There’s no place like home for the holidays. But for 8 million dogs and cats in North America, home is an overcrowded shelter, or the street; not a place to spend the holidays, or any time of year.
IAMS Home 4 the Holidays, one of the worlds largest pet adoption programs, is making a significant dent in the homeless population. Iams, in partnership with Helen Woodward Animal Center, has helped 5.8 million pets find loving homes since 1999. This year, their goal is to find homes for 1.5 million orphaned pets around the globe. Theyre working with more than 3,500 animal organizations in 21 countries to make this happen.
Each year, as many as 4 million orphaned dogs and cats are euthanized due to shelter overcrowding â€” that is approximately one pet every eight seconds, says Mike Arms, founder of the drive and president of Helen Woodward Animal Center. Since partnering with Iams on the adoption drive 13 years ago, we have really seen the benefit of what this program can do for orphaned animals, and the families who adopt.
Wait. One dog or cat euthanized every eight seconds? Thats not acceptable. Would you like to help reduce that number? And how about helping feed shelter pets? (Food isnt cheap, as we all know!) Iamss Bags 4 Bowls program hopes to donate 5 million meals to animals housed in participating organizations.
Here are some ways you can help:
Visit the Iams list of participating animal organizations to find your forever friend.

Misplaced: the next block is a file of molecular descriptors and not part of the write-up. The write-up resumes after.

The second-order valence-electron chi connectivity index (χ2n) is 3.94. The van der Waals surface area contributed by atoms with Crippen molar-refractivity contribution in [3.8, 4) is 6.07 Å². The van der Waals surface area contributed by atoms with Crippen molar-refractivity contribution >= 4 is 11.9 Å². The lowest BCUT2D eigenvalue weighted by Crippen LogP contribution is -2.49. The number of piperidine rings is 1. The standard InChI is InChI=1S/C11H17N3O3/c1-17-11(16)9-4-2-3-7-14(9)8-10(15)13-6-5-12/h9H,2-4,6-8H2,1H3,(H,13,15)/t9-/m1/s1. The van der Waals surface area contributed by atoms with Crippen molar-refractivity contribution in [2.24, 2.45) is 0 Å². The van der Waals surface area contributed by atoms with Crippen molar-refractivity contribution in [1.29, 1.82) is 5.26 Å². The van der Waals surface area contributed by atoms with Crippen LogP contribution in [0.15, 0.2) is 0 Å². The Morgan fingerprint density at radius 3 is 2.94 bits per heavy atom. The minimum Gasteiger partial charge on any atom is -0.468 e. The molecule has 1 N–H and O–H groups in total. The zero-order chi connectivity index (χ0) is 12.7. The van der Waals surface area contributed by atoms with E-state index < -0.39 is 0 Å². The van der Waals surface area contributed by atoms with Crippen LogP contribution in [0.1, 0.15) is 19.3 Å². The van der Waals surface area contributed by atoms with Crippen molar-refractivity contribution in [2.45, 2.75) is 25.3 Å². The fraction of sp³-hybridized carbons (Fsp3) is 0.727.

Go to the Iams Facebook page and Like the page or various messages, photos, videos, etc. For each Like, comment, photo posted, etc., Iams will donate meals. Its pretty cool to know that each click you make will help feed a shelter pet. Click. Food. Click. Food.
Create a custom adoption announcement or holiday card to share the news of your new four-legged family member, or just send a seasonal greeting to family and friends. For each card created and shared, Iams will donate meals.
Purchase specially marked packages of Iams dog or cat food during the campaign, which ends January 3. For every package sold, Iams will donate one bowl of food to a participating Iams Home 4 the Holidays animal organization.
Its not that hard to be a hero this holiday. And speaking of heroes, I caught up via e-mail with Mike Arms while he was on a very busy two-week business trip in Canada and got to ask him a few questions.
MG: How did you come by your love of animals? Were there any incidents that cemented that animal welfare was something you’d want to be involved in one day?